options set:

• C project

• Executable binary type

STM32CubeIDE targeted project type

Press [Next] to open the Firmware Library Package Setup page.

Figure 5 Project Name

5. In this page, it is possible to select the STM32Cube firmware package to use when creating the project. In this case, the default settings are used. Press [Finish] to create the project. (Fig 4)

Figure 6 Select Firmware Package

6. wait for project creation process

Figure 7 Project Creation process

7. Initial view of STM32CUBE ide after project generation

Figure 8

8. Go to System core > SYS > Enable Serial wire debug

Figure 8 Enable Serial Wire Debug

9. If require enable external clock

Figure 9 Enable external clock

10. System clock setting as per your application requirement

Figure 10 clock settings

11. Enable Comparator Peripheral Configuration

Figure 11: Enable Comparator

12. other settings

Figure 12: Enable two DAC’s

13. Pin configuration

DAC1 is connected internally to comparator

PA5 : DAC2 connected to INP pin of comparator

PA6 : Comparator Output

Figure 13: Pin configuration

14. Press below icon for code generation

Figure 14 Cube IDE Code Generation

15. Sample Code:

#define HIGH 1u
#define DAC2_MAX_VALUE 	2500
#define DAC2_MIN_VALUE	1500
/* Private macro -------------------------------------------------------------*/
	uint16_t dac_data1 = 2000u; //Comparator threshold value 
	uint16_t dac_data2 = 1980u;
int main(void)
  /* Reset of all peripherals, Initializes the Flash interface and the Systick. */

  /* USER CODE BEGIN Init */

  /* USER CODE END Init */

  /* Configure the system clock */

  /* USER CODE BEGIN SysInit */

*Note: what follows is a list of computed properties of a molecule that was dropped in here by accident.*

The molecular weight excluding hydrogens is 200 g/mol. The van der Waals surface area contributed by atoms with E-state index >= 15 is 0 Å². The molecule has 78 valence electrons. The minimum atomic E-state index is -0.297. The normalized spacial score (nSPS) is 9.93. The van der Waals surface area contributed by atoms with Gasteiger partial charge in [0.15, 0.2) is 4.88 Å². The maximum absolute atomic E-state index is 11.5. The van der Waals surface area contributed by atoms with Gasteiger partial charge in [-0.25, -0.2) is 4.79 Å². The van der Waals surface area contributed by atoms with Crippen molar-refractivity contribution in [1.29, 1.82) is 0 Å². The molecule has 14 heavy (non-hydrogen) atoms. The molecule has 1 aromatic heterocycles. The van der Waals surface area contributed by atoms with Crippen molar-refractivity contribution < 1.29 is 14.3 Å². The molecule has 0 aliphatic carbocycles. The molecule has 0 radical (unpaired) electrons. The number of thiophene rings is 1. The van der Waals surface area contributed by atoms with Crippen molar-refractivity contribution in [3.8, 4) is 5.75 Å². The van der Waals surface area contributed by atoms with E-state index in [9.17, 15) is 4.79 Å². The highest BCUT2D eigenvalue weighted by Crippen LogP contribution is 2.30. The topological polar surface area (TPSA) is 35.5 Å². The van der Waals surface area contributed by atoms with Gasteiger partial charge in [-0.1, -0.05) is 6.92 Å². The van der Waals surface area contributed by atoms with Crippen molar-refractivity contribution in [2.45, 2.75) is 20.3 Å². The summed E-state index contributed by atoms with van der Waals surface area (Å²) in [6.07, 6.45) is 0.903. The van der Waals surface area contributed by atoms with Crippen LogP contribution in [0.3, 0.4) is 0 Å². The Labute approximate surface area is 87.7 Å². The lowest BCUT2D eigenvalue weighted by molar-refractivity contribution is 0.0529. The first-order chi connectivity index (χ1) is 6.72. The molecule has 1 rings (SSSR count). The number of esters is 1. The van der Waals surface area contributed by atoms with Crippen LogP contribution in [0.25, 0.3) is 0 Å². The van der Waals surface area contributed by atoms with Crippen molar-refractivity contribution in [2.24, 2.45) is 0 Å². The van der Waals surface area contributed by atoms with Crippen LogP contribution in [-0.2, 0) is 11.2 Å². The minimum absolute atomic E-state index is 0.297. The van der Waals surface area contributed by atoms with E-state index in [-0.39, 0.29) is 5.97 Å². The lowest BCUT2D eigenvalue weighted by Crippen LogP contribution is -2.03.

/* USER CODE END SysInit */

  /* Initialize all configured peripherals */
  HAL_DAC_Start(&hdac1, DAC_CHANNEL_1);
  HAL_DAC_SetValue(&hdac1, DAC_CHANNEL_1, DAC_ALIGN_12B_R, dac_data1);
  HAL_DAC_Start(&hdac1, DAC_CHANNEL_2);
  HAL_DAC_SetValue(&hdac1, DAC_CHANNEL_2, DAC_ALIGN_12B_R, dac_data2);
    /* Infinite loop */
	while (1)
        uart1_printf_debug("DAC Value = %d  === ",dac_data2);
        HAL_DAC_SetValue(&hdac1, DAC_CHANNEL_2, DAC_ALIGN_12B_R, dac_data2);
        dac_data2 += 50u;	//Increasing DAC count by 50 

        if (HAL_COMP_GetOutputLevel(&hcomp1) == HIGH)

        if (dac_data2 > DAC2_MAX_VALUE)
          dac_data2 = DAC2_MIN_VALUE;

16. Output at Serial terminal

Figure 15: Tera term output
Software Tools:
  1. STM32CubeIDE
  2. STM32CubeMx
  3. Teraterm
Hardware Setup:
  1. STM32G4 Nucleo-64
  2. Mini USB Cable
  3. Jumper wire

Successfully demonstrated comparator functionality using DAC1 & DAC2. output captured in serial terminal.

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  1. STM32G4 HAL Library
  2. STM32G4 Reference manual
Similar topics:
  2. STM32 Peripherals: GPIO
  3. STM32 Peripherals: DAC
  4. STM32 Peripherals: ADC using Polling Mode
  5. STM32 Peripherals: UART Interrupt Mode
  6. STM32-Peripheral’s-SPI: Polling Mode